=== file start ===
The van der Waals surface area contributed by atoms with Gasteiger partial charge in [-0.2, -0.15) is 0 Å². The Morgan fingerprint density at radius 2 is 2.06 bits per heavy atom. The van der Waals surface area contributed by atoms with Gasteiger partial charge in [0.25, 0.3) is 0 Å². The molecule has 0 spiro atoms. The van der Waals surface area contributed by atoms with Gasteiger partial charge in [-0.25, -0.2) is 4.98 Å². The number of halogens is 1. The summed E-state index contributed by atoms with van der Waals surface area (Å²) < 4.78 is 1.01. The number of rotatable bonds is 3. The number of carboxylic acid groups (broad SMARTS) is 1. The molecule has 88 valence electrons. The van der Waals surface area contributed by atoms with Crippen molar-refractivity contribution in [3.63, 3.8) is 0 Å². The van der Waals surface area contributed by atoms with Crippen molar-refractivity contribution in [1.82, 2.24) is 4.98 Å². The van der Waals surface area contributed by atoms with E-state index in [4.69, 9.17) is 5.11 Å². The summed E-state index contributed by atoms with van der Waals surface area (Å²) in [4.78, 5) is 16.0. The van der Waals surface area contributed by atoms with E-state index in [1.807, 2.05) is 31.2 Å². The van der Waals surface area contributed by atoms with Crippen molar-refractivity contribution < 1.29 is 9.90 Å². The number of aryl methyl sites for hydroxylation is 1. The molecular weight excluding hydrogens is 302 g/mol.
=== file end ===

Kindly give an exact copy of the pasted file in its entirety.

The van der Waals surface area contributed by atoms with Gasteiger partial charge in [-0.2, -0.15) is 0 Å². The Morgan fingerprint density at radius 2 is 2.06 bits per heavy atom. The van der Waals surface area contributed by atoms with Gasteiger partial charge in [0.25, 0.3) is 0 Å². The molecule has 0 spiro atoms. The van der Waals surface area contributed by atoms with Gasteiger partial charge in [-0.25, -0.2) is 4.98 Å². The number of halogens is 1. The summed E-state index contributed by atoms with van der Waals surface area (Å²) < 4.78 is 1.01. The number of rotatable bonds is 3. The number of carboxylic acid groups (broad SMARTS) is 1. The molecule has 88 valence electrons. The van der Waals surface area contributed by atoms with Crippen molar-refractivity contribution in [3.63, 3.8) is 0 Å². The van der Waals surface area contributed by atoms with Crippen molar-refractivity contribution in [1.82, 2.24) is 4.98 Å². The van der Waals surface area contributed by atoms with E-state index in [4.69, 9.17) is 5.11 Å². The summed E-state index contributed by atoms with van der Waals surface area (Å²) in [4.78, 5) is 16.0. The van der Waals surface area contributed by atoms with E-state index in [1.807, 2.05) is 31.2 Å². The van der Waals surface area contributed by atoms with Crippen molar-refractivity contribution < 1.29 is 9.90 Å². The number of aryl methyl sites for hydroxylation is 1. The molecular weight excluding hydrogens is 302 g/mol.